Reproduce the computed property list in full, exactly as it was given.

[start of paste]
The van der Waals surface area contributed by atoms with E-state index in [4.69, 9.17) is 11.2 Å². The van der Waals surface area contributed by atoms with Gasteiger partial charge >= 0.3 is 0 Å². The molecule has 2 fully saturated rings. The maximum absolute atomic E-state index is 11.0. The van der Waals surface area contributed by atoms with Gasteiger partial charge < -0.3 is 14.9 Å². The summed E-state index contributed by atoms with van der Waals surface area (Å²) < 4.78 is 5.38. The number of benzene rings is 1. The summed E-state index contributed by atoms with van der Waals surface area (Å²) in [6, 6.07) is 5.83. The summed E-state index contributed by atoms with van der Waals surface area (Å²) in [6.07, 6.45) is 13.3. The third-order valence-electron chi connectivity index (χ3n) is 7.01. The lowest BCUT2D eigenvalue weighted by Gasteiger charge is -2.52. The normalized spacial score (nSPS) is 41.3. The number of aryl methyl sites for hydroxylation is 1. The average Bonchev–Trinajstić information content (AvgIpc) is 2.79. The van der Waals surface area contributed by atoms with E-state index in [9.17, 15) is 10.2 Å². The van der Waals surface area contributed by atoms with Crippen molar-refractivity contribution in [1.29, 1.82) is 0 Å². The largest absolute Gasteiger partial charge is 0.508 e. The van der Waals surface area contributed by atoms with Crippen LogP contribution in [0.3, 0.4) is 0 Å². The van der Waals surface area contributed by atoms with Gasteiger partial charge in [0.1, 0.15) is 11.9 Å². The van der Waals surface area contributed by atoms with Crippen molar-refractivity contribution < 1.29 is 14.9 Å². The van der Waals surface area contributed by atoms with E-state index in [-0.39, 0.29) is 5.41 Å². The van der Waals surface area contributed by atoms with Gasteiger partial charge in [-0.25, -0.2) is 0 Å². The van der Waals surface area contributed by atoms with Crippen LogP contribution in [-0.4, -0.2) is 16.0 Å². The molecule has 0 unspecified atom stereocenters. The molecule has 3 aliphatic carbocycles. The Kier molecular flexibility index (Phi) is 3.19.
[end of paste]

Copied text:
The van der Waals surface area contributed by atoms with E-state index in [4.69, 9.17) is 11.2 Å². The van der Waals surface area contributed by atoms with Gasteiger partial charge >= 0.3 is 0 Å². The molecule has 2 fully saturated rings. The maximum absolute atomic E-state index is 11.0. The van der Waals surface area contributed by atoms with Gasteiger partial charge < -0.3 is 14.9 Å². The summed E-state index contributed by atoms with van der Waals surface area (Å²) < 4.78 is 5.38. The number of benzene rings is 1. The summed E-state index contributed by atoms with van der Waals surface area (Å²) in [6, 6.07) is 5.83. The summed E-state index contributed by atoms with van der Waals surface area (Å²) in [6.07, 6.45) is 13.3. The third-order valence-electron chi connectivity index (χ3n) is 7.01. The lowest BCUT2D eigenvalue weighted by Gasteiger charge is -2.52. The normalized spacial score (nSPS) is 41.3. The number of aryl methyl sites for hydroxylation is 1. The average Bonchev–Trinajstić information content (AvgIpc) is 2.79. The van der Waals surface area contributed by atoms with E-state index in [9.17, 15) is 10.2 Å². The van der Waals surface area contributed by atoms with Crippen molar-refractivity contribution in [1.29, 1.82) is 0 Å². The largest absolute Gasteiger partial charge is 0.508 e. The van der Waals surface area contributed by atoms with Crippen LogP contribution in [0.3, 0.4) is 0 Å². The van der Waals surface area contributed by atoms with Gasteiger partial charge in [0.1, 0.15) is 11.9 Å². The van der Waals surface area contributed by atoms with Crippen molar-refractivity contribution < 1.29 is 14.9 Å². The van der Waals surface area contributed by atoms with E-state index in [-0.39, 0.29) is 5.41 Å². The van der Waals surface area contributed by atoms with Gasteiger partial charge in [-0.25, -0.2) is 0 Å². The van der Waals surface area contributed by atoms with Crippen LogP contribution in [-0.4, -0.2) is 16.0 Å². The molecule has 0 unspecified atom stereocenters. The molecule has 3 aliphatic carbocycles. The Kier molecular flexibility index (Phi) is 3.19.